Skip to main content

The Fable of the Man and The Boulder

Dean Traylor is a freelance writer and teacher who writes about various subjects, including education and creative writing.


The traveler heard a rumbling and a crash. It was the indistinguishable sound of an avalanche. He rushed around the bend on the narrow mountain road to discover to his dismay that there was indeed an avalanche. Worst yet, it left a massive boulder in the middle of the road.

That road led to his destination, a mountainside village where his family lived. He had been away from them for a long time, doing odd jobs in a faraway land in order to support them. Now, the long hard task was over. He had enough to return and to support them and live with them for good.

But this boulder now stood before him and his final destination. The man jumped up and down, spewing a volley of tirades at this unwelcome intrusion before him.


“Why now” he cried in frustration. “Why couldn’t you wait until I passed?”

Frustration now drove him. He ran up to the bolder and tried to push it, but it was too heavy. He kicked it, but it was too hard. Finally, while he tore strands of hair from his head trying to come up with a solution, he started to yell at it.

“Move!” he screamed. “Move out of the way!”

The rock didn’t listen. It remained there on the road, blocking the man’s futile attempt to get home.

Frustration turned to anger. He jumped up and down and spewed more profanity at it. He screamed and threw volleys of fists at it until he was exhausted. After a while, he sank to the ground and started to weep. He crouched on the ground and buried his face into his arms and wailed.

Unbeknownst to him, the sun had made its steady pace across the sky and was about to duck behind the mountains and call it a day. This meant a new danger awaited him. From the wooded areas above the traveler, a lone wolf preparing for the sun’s departure spied on the traveler. He saw a vulnerable prey.

And that light didn’t go unnoticed. The traveler emerged from his depression. His mind cleared and he began to see the solution to his situation.

This is good, the wolf thought. The human has lost hope. He turned and vanished into the woodlands to tell the others in his pack of his discovery.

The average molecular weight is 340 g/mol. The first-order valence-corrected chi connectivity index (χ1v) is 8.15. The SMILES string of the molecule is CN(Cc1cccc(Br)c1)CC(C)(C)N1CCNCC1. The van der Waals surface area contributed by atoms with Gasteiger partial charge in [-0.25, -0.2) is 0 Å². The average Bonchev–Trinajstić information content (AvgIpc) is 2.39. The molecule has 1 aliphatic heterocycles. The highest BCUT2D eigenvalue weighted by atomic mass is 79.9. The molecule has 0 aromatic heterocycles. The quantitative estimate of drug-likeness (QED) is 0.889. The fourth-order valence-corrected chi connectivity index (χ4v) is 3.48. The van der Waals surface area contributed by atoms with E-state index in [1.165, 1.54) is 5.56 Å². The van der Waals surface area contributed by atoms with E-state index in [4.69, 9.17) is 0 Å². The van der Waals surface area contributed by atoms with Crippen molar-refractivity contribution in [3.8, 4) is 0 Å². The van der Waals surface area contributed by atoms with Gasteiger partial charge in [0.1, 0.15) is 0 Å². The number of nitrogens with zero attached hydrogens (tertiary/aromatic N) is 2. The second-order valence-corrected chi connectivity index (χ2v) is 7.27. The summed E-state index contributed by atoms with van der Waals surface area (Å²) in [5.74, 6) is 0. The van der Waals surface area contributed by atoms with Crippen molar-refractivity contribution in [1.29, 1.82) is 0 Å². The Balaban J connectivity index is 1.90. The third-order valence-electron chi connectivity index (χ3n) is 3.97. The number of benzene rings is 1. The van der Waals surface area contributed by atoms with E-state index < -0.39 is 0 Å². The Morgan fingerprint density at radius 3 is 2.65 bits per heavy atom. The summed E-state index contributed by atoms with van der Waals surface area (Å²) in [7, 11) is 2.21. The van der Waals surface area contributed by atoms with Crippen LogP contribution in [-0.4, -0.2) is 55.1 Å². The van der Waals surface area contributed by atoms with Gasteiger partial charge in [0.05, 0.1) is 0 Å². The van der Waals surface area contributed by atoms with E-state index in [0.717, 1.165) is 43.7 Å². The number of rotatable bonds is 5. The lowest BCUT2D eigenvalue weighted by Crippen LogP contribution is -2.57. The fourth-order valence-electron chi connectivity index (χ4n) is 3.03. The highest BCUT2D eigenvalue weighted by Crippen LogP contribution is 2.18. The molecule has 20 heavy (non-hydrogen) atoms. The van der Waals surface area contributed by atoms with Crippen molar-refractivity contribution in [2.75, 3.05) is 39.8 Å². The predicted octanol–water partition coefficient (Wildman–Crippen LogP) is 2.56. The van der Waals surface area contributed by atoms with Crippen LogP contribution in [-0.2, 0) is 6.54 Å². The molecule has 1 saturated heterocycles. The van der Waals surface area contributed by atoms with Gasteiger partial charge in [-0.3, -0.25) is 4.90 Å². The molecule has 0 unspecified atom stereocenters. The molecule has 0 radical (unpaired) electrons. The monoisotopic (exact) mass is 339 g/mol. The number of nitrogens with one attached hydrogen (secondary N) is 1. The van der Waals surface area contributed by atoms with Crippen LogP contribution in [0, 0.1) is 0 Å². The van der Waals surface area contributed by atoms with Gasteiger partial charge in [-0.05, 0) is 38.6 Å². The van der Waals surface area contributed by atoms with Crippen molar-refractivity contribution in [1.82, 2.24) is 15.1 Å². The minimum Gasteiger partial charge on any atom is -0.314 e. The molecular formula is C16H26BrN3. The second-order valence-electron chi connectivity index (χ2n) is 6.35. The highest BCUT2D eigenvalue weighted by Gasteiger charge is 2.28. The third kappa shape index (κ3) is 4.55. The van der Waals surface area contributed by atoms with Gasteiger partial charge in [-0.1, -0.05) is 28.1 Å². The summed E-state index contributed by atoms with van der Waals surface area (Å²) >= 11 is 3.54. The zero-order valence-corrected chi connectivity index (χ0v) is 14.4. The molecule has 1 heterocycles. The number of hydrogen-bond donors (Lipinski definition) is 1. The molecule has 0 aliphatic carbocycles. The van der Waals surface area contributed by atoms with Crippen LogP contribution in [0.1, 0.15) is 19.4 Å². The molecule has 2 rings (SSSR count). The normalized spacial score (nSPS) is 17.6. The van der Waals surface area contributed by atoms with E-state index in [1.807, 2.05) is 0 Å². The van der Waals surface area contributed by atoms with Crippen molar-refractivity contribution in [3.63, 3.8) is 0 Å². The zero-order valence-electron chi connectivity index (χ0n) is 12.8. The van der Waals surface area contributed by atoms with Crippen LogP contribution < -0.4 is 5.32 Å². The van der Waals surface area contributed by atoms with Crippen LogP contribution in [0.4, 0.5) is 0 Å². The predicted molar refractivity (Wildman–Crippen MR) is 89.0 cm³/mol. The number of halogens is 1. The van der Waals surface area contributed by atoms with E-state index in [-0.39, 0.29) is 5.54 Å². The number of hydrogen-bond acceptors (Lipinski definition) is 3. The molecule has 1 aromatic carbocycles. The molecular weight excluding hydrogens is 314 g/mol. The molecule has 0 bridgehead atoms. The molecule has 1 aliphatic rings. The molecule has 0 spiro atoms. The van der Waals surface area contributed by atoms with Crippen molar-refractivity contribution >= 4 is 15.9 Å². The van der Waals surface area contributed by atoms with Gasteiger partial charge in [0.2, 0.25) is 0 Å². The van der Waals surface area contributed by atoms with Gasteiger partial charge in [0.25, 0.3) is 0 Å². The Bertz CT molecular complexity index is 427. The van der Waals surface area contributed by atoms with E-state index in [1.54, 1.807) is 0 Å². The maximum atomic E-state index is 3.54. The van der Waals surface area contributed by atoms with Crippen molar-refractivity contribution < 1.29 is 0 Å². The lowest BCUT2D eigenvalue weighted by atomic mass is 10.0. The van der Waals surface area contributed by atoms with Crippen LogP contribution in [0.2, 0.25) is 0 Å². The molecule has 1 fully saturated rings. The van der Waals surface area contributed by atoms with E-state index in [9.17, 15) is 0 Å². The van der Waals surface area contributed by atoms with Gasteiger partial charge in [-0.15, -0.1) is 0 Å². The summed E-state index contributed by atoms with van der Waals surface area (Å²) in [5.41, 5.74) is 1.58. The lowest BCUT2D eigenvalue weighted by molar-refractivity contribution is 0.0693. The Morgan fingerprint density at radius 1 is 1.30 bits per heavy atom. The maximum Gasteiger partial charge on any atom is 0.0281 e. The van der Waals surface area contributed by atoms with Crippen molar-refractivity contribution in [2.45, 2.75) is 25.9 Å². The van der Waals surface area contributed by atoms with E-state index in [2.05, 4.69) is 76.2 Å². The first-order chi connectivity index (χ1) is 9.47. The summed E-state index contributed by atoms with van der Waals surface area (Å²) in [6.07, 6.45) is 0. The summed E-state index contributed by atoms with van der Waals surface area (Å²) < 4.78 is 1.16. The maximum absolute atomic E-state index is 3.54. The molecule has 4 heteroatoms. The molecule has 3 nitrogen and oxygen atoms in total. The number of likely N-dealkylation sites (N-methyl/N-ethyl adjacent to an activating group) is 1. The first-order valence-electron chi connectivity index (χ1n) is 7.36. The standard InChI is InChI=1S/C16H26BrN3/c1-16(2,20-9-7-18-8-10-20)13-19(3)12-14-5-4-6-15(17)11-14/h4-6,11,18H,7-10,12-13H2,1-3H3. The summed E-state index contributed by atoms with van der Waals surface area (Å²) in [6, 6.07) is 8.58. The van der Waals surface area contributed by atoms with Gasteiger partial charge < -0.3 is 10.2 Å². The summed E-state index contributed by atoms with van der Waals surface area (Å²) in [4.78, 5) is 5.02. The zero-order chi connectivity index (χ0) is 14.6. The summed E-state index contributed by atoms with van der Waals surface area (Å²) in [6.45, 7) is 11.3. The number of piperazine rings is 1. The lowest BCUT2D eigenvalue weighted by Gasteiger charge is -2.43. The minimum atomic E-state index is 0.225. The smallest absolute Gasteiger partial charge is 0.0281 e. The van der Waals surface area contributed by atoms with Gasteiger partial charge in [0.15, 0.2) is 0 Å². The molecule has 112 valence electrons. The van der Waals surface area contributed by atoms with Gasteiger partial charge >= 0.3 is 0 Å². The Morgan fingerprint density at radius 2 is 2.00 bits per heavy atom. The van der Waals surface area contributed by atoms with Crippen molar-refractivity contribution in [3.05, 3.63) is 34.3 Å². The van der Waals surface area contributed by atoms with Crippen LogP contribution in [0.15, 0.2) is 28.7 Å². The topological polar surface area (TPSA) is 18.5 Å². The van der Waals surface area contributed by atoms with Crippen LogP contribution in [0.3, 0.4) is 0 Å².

Within a few minutes, the howls started. The wolves were celebrating. The traveler heard them, and cringed. Was this the end for him? So close, but so far from his destination, he thought. That notion sank deep within him.

The setting sun took notice to the drama unfolding. It knew the man would be a sitting prey for the wolves. Usually, it never cared for the follies of humans. But this time, it took pity on the man. It shot a ray of light onto the boulder.

And that light didn’t go unnoticed. The traveler emerged from his depression. His mind cleared and he began to see the solution to his situation.

The boulder was huge and smooth. It couldn’t be scaled. He peered to the sides. That’s when noticed that it didn’t cover the entire road. It left a few inches of space between it and the edge of the road.

Still, this narrow passageway was nothing to cheer about. It was inches from a very steep fall.

The wolves howled again. This time, they were louder and more frequent. They were getting closer and closer. It would not be long before they emerged from the bend in the road.

He had a choice: he could sit there feel sorry for himself for not being able to move the boulder and allow the wolves to corner him; or he could take his chances with the ledge.

Thoughts of home, his family, and his wife flashed through his head. They depended on him, just as he depended on them. He knew what his choice had to be.

The first wolf appeared around the bend. He salivated and flashed an evil grin when he saw the traveler.

The traveler rushed to the ledge and skirted along the narrow passage.


The wolf leapt but, couldn’t reach him in time. He tried to follow until he realized the passage way was too thin for his massive body. He yelped and fretted as the traveler made it to the other side.

The traveler raced as fast as he could up the trail until he heard another crash and a wolf’s piercing whine. He turned around to see the boulder slip off the trail and go tumbling down the mountainside, carrying the wolf with it.

The wolf had leapt to the top of the boulder; however, the added weight was too much for the road.

Now, a huge gap existed where the boulder was. The other wolves stood on the other side, unable to jump across it. They howled in frustration.

He peered across the mountain peaks on the other side of the valley he had come from. A sliver of sun was still visible.

“Thank you,” he whispered to it, before he continued his journey home.

Home, he thought. How sweet that sounds.

© 2012 Dean Traylor

Related Articles